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Using Poetry to Teach Reading



Who can resist the joy of poets such as Jack Prelutsky or the late Shel Silverstein?

Start with humorous poems that rhyme! That's the first piece of advice in this easy-to-read guide on using more poetry in your classroom. Other advice includes tips for choosing poems, how to manage poetry readings, and how to avoid breaking copyright laws when you copy poems for kids to read.


What's New

Poetry Walk

Jumpstart poetry writing in your class! Poetry walks give students a way to "write about what they know." Before heading outdoors, read aloud a few poems that are rich in descriptive language. Then, take your class on a walk around the neighborhood to observe and collect sensory images from their direct experience with nature. Students can bring a poetry journal with them to write down descriptive words as they observe, listen, smell, and touch things outside the classroom.

Family Poetry Jam

Sharing poetry out loud with your kids is a great way to have fun with language. Poems include humor, interesting words, tongue twisters and alliteration. Start with playful, rhyming poetry about topics that are familiar to your child like animals, food and bedtime. Once a poem is familiar to your child, take turns reading! Find more tips (in English and Spanish) in this article from our Growing Readers series.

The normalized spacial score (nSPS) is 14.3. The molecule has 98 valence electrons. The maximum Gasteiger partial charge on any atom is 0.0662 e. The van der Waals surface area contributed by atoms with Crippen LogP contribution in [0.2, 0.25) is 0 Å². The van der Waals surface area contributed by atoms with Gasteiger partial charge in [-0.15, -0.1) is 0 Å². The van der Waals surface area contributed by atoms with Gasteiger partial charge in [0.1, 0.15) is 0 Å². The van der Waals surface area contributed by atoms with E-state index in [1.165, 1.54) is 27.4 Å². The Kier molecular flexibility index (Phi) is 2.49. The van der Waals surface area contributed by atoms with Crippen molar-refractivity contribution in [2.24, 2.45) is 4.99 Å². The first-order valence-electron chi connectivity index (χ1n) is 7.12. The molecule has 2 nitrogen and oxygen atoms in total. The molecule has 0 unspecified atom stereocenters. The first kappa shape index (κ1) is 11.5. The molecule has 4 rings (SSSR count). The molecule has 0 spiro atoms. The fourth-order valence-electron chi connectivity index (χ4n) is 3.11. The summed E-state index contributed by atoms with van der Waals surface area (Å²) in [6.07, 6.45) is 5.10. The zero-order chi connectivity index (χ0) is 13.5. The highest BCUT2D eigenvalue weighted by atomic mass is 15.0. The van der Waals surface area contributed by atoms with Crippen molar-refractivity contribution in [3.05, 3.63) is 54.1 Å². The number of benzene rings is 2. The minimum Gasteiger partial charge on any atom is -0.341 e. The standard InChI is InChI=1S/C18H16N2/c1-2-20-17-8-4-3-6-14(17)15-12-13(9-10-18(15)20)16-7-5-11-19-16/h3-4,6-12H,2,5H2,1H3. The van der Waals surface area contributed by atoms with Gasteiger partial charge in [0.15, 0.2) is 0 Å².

Today's News

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Today's Blog

"Aiming for Access" with June Behrmann

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More Highlights

Drop Everything and Read

Every year on April 12, we celebrate Drop Everything and Read (D.E.A.R) Day in honor of beloved children's author Beverly Cleary. It's a day to encourage reading in all its forms, so put aside all distractions and pick up a book — print or electronic. Silent reading can be a rich experience for all kids, with the right kinds of supports.

Revisiting Silent Reading

Does sustained silent reading improve reading achievement? Experts say, "it depends." Discover four conditions that improve the practice of silent reading in the classroom.

Scaffolding "Mindful" Silent Reading

Teaching students a set of prompts or procedures to use as they read helps them engage in mindful reading while gradually transitioning them to independently use a variety cognitive strategies — such as activating prior knowledge and questioning the author. See the sample lesson in this article.

Contributions From You

Sunset in Maine

Today's Artist

Sunset in Maine, by Rebecca, age 11

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Today's First Person Essay

Robert Rauschenberg by Robert Rauschenberg

Robert Rauschenberg's works now hang in major art galleries and museums all over the world. When he was in school his success would not have been predicted. Rauschenberg has dyslexia...

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